The sensory imagery in the final stanza of the poem creates a sense of place beautifully with the use of only three elements: the "tap at the pane, the quick sharp scratch" are details of sound, and "the blue spurt of a lighted match" provides an accompanying visual image.

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What are the figures of speech in Robert Browning's "Meeting at Night"?

Robert Browning uses a number of figures of speech in his poem "Meeting at Night." Here are some examples:

  • Alliteration: In the first line, Browning repeats the l sound in the phrase "long black land." By repeating this sound, Browning reinforces the idea of elongation: the idea that the land is indeed long. He uses alliteration again in the final line of the first stanza when he talks about the "speed" of the "slushy sand."  In this case, the alliteration is combined with onomatopoeia since the slushing provides a description of the sound it makes. This gives the reader a very vivid description because it creates a sensory image.
  • Personification: In the third line, Browning gives the waves some human qualities by describing them as "startled" and leaping. This same line also provides an example of metaphor. Browning likens the waves to something "fiery" and sleepy, neither of which is a true comparison. 
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What are the figures of speech in Robert Browning's "Meeting at Night"?

I can help point out a few to get you started:

1.  Personification.  This is where you give inanimate objects human-like characteristics.  It helps things to have more life and depth to them.  In this poem, Browning refers to "the startled little waves."  Waves cannot be startled; that is tying a human reaction to an object in nature, and it makes the waves seem alive and active.  He also says that the waves were roused "from their sleep," again tying the ocean to traits of humans.

2.  Onomatopoeia.  This is when the words sound like the thing that they are describing, for example, "hiss" to describe the sound a cat makes when angry.  In the poem, the flame of the match "spurts," the sand is "slushy," their hearts are "beating," and the narrator "taps" and "scratches" at the windowpane.  These words help the reader to feel like they are right there, hearing the noises.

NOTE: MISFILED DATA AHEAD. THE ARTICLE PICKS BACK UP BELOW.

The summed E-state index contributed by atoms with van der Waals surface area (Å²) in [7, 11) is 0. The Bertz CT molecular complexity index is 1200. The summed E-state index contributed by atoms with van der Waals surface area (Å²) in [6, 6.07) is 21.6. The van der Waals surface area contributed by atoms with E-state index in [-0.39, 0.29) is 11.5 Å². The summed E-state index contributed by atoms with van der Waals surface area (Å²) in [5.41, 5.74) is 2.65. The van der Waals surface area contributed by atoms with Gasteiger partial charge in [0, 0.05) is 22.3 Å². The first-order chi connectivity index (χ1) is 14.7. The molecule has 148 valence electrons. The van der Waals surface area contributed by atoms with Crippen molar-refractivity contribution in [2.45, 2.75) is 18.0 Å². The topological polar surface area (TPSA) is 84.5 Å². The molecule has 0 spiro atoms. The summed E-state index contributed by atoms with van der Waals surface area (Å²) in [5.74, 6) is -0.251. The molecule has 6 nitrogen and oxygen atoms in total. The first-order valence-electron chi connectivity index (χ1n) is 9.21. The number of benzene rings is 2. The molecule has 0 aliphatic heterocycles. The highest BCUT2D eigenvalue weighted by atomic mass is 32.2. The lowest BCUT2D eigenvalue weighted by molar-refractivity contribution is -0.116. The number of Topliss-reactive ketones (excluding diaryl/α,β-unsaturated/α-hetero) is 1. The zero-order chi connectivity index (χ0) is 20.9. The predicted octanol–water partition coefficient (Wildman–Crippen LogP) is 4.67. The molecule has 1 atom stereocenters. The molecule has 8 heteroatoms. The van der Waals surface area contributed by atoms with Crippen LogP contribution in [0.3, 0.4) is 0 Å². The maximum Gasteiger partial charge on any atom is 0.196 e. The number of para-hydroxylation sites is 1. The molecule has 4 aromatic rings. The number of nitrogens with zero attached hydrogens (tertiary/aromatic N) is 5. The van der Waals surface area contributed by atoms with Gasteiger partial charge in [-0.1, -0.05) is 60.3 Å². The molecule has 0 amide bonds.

3.  Alliteration.  This is when two or more words in a sentence begin with the same consonant sounds.  In this poem, we have the "pushing prow," and the "slushy sand," the moon is "large and low," and there is a "sharp scratch" at the window.  The use of alliteration helps the poem to flow and have cadence.

I hope that those help to get you started; good luck!

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What is the substance of the poem "Meeting at Night" by Robert Browning?

In "Meeting at Night," the speaker is a male. In the first stanza, the speaker is making his way through the water/sea. The descriptions of the landscape/seascape indicate that it is at night. As the speaker travels over the water, the landscape is still/asleep. 

And the startled little waves that leap

In fiery ringlets from their sleep,

The speaker awakens the sea as he travels. He awakens nature; this will parallel the next stanza when he awakens the person he's going to meet (possibly a lover, maybe even some kind of secret rendezvous). Note the sexual imagery as well: the "pushing prow" of his ship and the "slushy sand" that the prow pushes into when he reaches the shore, thus "quenching" his speed. 

In the second stanza, the speaker must still travel a mile on land. He arrives at a house, taps on the window pane, and inside someone (presumably a lover) lights a match for a candle or lantern. In joy and fear, (she) whispers ("less loud") than the sound of their two hearts beating together. Remember the parallel: in the first stanza, he awakened the waves (nature) and here he awakens her, awakening her human/sexual/loving nature. 

(Browning's poem "Parting at Morning" is the companion piece to this poem and describes the speaker's departure the next morning.)